The story begins with the Meg from Angel’s first litter, Scarface, becoming lunch for something much, much larger—a creature known as a pliosaur—one of a menagerie of prehistoric creatures that have been discovered to inhabit a vast sea beneath the Philippine Sea Plate. These creatures, it seems, who were once air breathers, have evolved gill slits, which enabled them to stay hidden and procreate all these millions of years.

Now, an Arab gentleman by the name of Fiesal Bin Rashidi, who also happens to be filthy rich and a relation of the Prince of Dubai, has built an enormous aquarium in Dubai, big enough to house these monsters from the deep. Who does he want to enlist to help capture these creatures? Not Jonas Taylor, as you would suspect, but his son, twenty-year-old David, who is home from college on summer vacation. David also happens to be an expert pilot of a new high-tech sub called a Manta Ray, which can withstand the tremendous pressures at the bottom of the Pacific.

David is enlisted, against the will of his father, to help train a team of pilots to dive deeper than any man (or woman) has ever gone before and lure these dangerous creatures into an array of awaiting nets. Unfortunately, once these pilots get down to a few thousand feet, they wig out because of the claustrophobic darkness and the very real possibility of becoming a snack for a sea serpent. It seems David and his newfound girlfriend, Kaylie, a navigator and pilot in her own right, are the only ones who are up to the task. But of course, all does not go as planned.

As if they didn’t have enough problems, it seems Jonas’ fish at the Tanaka Institute are becoming restless and the holding pens are becoming too small for the steadily growing Megs and their ginormous mother. An overzealous animal rights group (called R.A.W.) is also pushing the institute to release the Megs back into the wild and possess no scruples about their methods.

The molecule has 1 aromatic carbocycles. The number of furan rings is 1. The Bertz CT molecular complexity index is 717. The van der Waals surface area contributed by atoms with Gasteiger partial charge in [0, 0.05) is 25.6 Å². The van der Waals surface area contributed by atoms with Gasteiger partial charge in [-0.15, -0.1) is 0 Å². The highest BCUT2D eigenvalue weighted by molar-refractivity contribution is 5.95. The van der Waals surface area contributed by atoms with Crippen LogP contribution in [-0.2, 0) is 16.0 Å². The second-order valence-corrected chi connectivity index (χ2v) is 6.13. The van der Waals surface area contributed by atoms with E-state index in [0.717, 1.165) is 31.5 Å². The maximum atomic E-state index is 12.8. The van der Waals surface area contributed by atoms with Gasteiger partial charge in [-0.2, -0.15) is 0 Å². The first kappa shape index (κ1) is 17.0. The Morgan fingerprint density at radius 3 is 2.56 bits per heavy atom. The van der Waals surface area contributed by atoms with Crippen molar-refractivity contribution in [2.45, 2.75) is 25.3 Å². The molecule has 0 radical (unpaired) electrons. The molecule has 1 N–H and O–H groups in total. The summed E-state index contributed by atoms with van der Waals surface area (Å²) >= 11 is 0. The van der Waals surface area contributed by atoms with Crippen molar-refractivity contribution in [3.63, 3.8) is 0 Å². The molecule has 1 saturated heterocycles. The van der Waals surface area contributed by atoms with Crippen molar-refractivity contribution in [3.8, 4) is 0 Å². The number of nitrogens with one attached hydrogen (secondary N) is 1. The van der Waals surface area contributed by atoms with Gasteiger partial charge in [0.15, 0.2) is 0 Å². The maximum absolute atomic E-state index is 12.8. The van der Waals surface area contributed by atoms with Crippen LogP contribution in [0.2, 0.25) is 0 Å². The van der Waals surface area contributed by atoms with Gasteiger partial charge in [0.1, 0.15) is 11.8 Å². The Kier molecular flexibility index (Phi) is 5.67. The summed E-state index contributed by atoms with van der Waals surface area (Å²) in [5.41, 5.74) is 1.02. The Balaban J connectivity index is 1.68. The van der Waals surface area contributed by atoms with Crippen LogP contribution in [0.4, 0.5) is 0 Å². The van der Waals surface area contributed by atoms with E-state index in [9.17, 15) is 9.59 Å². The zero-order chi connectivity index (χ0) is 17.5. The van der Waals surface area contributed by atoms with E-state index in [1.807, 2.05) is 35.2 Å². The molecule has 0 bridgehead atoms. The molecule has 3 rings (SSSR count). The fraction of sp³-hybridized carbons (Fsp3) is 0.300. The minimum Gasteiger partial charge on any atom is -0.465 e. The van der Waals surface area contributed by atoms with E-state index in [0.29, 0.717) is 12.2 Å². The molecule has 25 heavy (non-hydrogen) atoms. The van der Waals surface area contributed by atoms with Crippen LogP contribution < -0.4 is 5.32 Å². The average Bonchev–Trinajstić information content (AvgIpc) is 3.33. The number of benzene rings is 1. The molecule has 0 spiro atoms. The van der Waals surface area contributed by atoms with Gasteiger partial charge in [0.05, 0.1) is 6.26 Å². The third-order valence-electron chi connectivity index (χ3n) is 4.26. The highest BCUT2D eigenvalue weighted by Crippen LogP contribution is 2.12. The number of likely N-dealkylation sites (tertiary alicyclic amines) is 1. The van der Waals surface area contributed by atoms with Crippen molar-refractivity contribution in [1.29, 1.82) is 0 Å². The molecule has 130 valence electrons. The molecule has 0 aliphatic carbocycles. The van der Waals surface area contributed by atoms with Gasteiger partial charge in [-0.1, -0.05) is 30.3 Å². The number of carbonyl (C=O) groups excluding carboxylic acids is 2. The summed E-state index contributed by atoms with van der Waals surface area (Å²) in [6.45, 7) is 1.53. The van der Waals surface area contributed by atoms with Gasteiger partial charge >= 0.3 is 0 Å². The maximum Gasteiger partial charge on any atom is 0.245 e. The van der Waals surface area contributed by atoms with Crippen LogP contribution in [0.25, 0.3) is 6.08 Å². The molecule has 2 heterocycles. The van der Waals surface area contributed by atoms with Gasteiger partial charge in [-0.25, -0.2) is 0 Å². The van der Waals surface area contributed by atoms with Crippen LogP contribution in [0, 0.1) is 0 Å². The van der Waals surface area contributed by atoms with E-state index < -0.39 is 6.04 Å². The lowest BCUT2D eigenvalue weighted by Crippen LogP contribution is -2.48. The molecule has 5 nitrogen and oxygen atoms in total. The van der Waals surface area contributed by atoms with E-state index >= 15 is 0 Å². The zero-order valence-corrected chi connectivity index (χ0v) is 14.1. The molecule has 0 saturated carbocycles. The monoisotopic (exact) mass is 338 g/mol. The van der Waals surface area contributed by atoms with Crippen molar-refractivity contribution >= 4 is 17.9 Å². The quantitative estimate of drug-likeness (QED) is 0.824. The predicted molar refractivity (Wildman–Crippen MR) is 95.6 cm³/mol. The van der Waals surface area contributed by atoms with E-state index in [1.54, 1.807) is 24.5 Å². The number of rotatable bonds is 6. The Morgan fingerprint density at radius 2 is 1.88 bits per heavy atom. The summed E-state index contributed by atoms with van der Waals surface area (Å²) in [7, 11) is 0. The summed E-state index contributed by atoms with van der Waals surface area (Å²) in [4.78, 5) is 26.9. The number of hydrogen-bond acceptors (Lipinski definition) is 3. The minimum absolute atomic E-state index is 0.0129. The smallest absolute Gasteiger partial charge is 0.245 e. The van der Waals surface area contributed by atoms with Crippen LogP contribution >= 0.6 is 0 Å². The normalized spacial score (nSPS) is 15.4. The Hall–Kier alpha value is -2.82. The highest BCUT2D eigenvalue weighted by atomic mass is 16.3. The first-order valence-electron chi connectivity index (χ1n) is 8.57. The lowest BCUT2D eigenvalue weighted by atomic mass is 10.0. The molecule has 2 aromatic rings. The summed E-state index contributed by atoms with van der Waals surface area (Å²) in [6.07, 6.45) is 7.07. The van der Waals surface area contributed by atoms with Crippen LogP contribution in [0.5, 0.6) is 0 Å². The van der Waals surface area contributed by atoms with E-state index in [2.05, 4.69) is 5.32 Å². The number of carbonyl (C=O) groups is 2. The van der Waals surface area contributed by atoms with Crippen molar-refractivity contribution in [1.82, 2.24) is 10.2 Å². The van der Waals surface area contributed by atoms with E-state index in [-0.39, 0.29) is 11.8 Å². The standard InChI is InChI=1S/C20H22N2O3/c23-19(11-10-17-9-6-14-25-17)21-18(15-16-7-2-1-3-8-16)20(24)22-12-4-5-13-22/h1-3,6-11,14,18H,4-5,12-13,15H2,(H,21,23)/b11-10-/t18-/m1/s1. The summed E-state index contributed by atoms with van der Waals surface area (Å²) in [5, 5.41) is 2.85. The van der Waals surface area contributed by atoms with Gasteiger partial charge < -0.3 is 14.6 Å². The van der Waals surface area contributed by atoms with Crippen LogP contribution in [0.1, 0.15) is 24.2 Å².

Well, I won’t give away the rest, but suffice it to say that the biggest showdown of all time eventually ensues.

A literary agent once told me that you shouldn’t have too much killing at the beginning of a horror book; you should build up to it. But since this is science fiction, I guess the rule doesn’t apply, and that’s great, because everyone wants to get to the part where the Megs start chowing down. Am I right? It does tend to get a bit graphic, but I don’t think there is really a non-graphic way to describe a giant fish eating people.

Even though Jonas is 66, I figure if Harrison Ford can still be Indiana Jones, then Jonas Taylor can still pilot a sub and tame a giant shark or two. I realize that David will probably eventually assume Jonas’ role just as Mutt will probably assume Indy’s role and Dirk Pitt, Jr. will assume the role of his father in Clive Cussler’s adventures.

One thing I love about Steve Alten is the research he does for his books. The man does have a Ph.D., so I assume he knows how to do research. I actually learn things when I read his books—Domain, Goliath, The Loch—just like I always did with Michael Crichton, one of my all-time favorite authors.

I’ve read pretty much all of Mr. Alten’s books and I can say unequivocally that this is his best yet. This book moves along at a great clip and has excellent character development. It’s not a throw-away, run-of-the-mill page-turner—it’s a book that will stand the test of time.

Now out in paperback at about 500 pages, Hell’s Aquarium features two different collectible covers and retails for $9.99.

Check out Steve's Web site at

Wednesday, March 17, 2010

The soul of Frankenstein